Among the various concerns related to the spread of fake news online, and the manipulation of users through misleading, biased and sensationalized content, a key element that clearly needs to be addressed is digital literacy, and better-equipping users to fact-check the things they share before they do so.
But that’s not an easy process. Facebook has tried to make users second guess the content they share through fact-check prompts, and added new Page information panels to help users understand who’s behind each message. Facebook, Twitter and Pinterest have also added warnings on certain searches to stop the spread of false information, and each of these measures is having some level of impact. But the larger issue at hand is that a lot of people are simply not as attuned to the modern media process, and how they can be manipulated.
This is an area that all social platforms are now looking to address.
Along this line, and as part of UNESCO’s Global Media and Information Literacy Week, Twitter has this week published a new digital literacy guide for educators which outlines how people can understand and utilize Twitter specifically, while also providing pointers around digital media usage more broadly.
As explained by Twitter:
“Easy-to-read, informative and fun, the handbook primarily aims to help educators equip younger generations with media literacy skills, in turn enabling them to ask the right questions about content they engage with online, and critically analyze news and information they engage with on the service.”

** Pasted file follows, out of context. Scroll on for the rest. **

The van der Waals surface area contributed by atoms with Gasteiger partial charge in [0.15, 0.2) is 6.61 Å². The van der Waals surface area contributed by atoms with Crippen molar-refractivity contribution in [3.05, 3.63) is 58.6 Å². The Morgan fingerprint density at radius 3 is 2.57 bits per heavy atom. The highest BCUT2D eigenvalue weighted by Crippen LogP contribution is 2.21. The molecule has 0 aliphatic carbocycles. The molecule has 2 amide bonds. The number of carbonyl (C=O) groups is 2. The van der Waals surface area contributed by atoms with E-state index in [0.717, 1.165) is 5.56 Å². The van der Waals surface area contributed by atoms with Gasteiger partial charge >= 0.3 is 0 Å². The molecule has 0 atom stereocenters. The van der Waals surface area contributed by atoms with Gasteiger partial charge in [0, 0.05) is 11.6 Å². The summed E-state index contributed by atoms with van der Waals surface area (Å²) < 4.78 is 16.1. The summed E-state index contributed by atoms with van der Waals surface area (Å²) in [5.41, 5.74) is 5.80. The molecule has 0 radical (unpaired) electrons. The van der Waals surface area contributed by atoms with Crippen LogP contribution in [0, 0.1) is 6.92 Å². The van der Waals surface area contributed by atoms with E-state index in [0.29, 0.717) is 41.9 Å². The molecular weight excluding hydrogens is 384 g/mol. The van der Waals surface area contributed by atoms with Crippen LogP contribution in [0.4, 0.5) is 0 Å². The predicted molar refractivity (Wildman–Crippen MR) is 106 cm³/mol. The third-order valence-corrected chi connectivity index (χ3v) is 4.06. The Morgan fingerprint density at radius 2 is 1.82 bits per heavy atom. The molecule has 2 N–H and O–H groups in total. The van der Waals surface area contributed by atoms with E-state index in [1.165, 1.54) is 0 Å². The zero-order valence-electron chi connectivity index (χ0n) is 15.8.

The guide – which you can download for free here – includes notes on how Twitter works, with an overview of the platform’s key functions.
There’s also a heap of information focused on personal account security and online safety:
As you can see in the last point, the guide also aims to help readers question what it is they’re sharing, and provides additional pointers on how to fact-check and confirm stories for legitimacy.
Recent studies have underlined the need for digital literacy education of this type – a report published by Pew Research earlier this month, for example, showed that 71% of people are not aware that Facebook owns Instagram and WhatsApp. That’s a more industry-specific fact, of course, but it points to a gap in understanding, which, given that the vast majority of people now use Facebook and/or Instagram, is important to note.
The focus of this guide is to help improve media and information literacy (MIL) outcomes overall, which are defined as such:
There’s a heap of valuable information in the guide – mostly focused on using Twitter, logically, but there are some good insights and tips which can help anyone get a better understanding of the modern digital landscape, and how to fact check and confirm stories in order to avoid manipulation.
Also, an interesting aside – in the aforementioned Pew Research study, another element showed that only 15% of respondents could correctly identify Twitter CEO Jack Dorsey in an image.
Dorsey is used as an example in this new guide:
Maybe unrelated, but interesting nonetheless.
The guide is a good initiative, and as noted, part of an important area of focus. If we want to slow the spread of fake news, we need to ensure that people are equipped with the capabilities to be able to do so, while also providing information and resources to help them understand the need to protect themselves and their information online.
Digital literacy is a key problem, and education tools like this will hopefully help to shift the balance away from such in future.